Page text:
The National Association for the Advancement of Colored People Presents ``The Great Debate’’ in the Village of Harlem USAby Representative Charles B. Rangel
Posted on 2013-03-11
of new york
in the house of representatives
Monday, March 11, 2013
Mr. RANGEL. Mr. Speaker, I rise to recognize and congratulate the
National Association for the Advancement of Colored People (NAACP) for
presenting the National Great Debate Series.
On Saturday, March 2, the NAACP New York State Conference, under the leadership of Dr. Hazel N. Dukes in partnership with Starbucks, NAACP Region II Youth and College Division, the NAACP Connecticut State Conference, Bill Lynch Associates and Positive Workforce, Inc. hosted in New York City's Village of Harlem's First Corinthian Baptist Church ``The Great Debate''--Howard University vs Columbia University.
For the first time, this highly acclaimed event took place outside of an academic building in hopes of stimulating the consciousness and interest of young people who might not otherwise be exposed to debates as a platform for the advancement of civil rights issues and education. Over 1600 youth and community leaders from Massachusetts, Pennsylvania, Delaware, New Jersey, Connecticut, and New York converged at Harlem's historic First Corinthian Baptist Church to witness, support and participate in ``The Great Debate''.
Inspired by Denzel Washington's 2007 movie, ``The Great Debaters'' in 2008, Connecticut State Conference President Scot X. Esdaile, created the ``NAACP Great Debate series''. The debate series, which is one of a kind in the country, brings together highly acclaimed debate teams from Historically Black Colleges and Universities (HBCU's) to compete against their Ivy League counterparts.
The teams debate some of the most pressing social, cultural, and political issues of today. The first debate was held at Woolsey Hall on the Yale University campus where students from Howard University and Yale University demonstrated their oral prowess. Since this first debate, interest in the series has grown exponentially. In 2011, Howard University squared off against Yale University on the topics of charter schools and District of Columbia (D.C.) statehood. In 2012, the Youth & College Division hosted the Great Debate between Wiley University and Harvard University during the 103rd Annual NAACP National Convention in Houston, Texas in a debate over the controversial ``Stand Your Ground'' law. This year, moderated by Drexel University's Dr. Charles A. Williams, III, Howard University and Columbia University debated over New York City's Police Department controversial Stop and Frisk Policy, and also debated whether hand guns should be banned in urban cities nationwide.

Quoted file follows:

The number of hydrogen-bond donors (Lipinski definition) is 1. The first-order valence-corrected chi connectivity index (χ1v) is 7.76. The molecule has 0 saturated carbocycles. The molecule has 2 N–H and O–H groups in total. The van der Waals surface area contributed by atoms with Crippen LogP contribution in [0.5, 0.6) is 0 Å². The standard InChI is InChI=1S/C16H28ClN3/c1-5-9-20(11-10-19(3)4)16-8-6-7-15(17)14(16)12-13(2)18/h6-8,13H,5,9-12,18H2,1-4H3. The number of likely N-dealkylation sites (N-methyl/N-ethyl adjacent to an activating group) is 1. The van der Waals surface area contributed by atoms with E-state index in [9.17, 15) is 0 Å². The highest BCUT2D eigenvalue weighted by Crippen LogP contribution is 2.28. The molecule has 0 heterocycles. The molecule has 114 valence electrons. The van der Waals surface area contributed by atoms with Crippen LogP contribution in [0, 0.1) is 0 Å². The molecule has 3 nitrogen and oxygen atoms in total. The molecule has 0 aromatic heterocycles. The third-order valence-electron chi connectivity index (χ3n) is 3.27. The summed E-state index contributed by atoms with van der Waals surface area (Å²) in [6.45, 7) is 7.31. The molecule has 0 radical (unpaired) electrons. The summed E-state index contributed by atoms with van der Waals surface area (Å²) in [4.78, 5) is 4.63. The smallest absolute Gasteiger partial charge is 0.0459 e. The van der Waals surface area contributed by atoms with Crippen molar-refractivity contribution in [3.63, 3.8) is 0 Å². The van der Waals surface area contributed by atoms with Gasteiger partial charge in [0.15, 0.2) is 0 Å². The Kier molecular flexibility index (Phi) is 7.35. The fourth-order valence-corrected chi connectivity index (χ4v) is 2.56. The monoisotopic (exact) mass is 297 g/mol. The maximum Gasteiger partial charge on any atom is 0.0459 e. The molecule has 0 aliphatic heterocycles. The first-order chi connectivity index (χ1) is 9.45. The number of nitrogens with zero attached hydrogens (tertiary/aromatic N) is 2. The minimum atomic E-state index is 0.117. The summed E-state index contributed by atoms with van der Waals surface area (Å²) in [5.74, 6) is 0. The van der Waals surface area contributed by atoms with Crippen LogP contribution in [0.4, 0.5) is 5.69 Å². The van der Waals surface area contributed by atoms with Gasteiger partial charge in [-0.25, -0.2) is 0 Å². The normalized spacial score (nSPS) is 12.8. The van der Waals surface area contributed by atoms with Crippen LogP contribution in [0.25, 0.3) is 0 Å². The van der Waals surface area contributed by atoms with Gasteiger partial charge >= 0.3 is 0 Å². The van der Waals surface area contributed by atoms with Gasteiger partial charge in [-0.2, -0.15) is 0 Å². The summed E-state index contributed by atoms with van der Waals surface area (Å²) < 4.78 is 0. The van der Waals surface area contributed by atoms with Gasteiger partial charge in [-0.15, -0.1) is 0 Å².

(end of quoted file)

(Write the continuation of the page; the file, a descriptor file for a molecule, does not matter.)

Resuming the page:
As Dean of the New York Congressional Delegation, let me congratulate my sister, Hazel N. Dukes, President of the NAACP New York State Conference, Scot X. Esdaile, President of the Connecticut State Conference and Marvin Bing, Director of Region II for bringing the NAACP Debate Series to New York City and my Congressional District. I also want to give special praise and thanks to Senior Pastor, Reverend Michael A. Walrond, Jr. and First Lady and Executive Pastor, Dr. Lakeesha Walrond of the First Corinthian Baptist Church for hosting this historic debate at Harlem's landmarked faith based institution.
Mr. Speaker, as we celebrate the 150th anniversary of the Emancipation Proclamation, the 50th anniversary of the March On Washington, the 100th Birthday of Rosa Parks, let us also celebrate the 104 years of the National Association for the Advancement of Colored People that has dedicated its life's advocacy and game changing work, under the leadership of Chairman Roslyn M. Brock and President and Chief Executive Officer Benjamin Todd Jealous to enhancing Civic Engagement, Criminal Justice, Economic Development, Education and Health for all Americans across this Nation.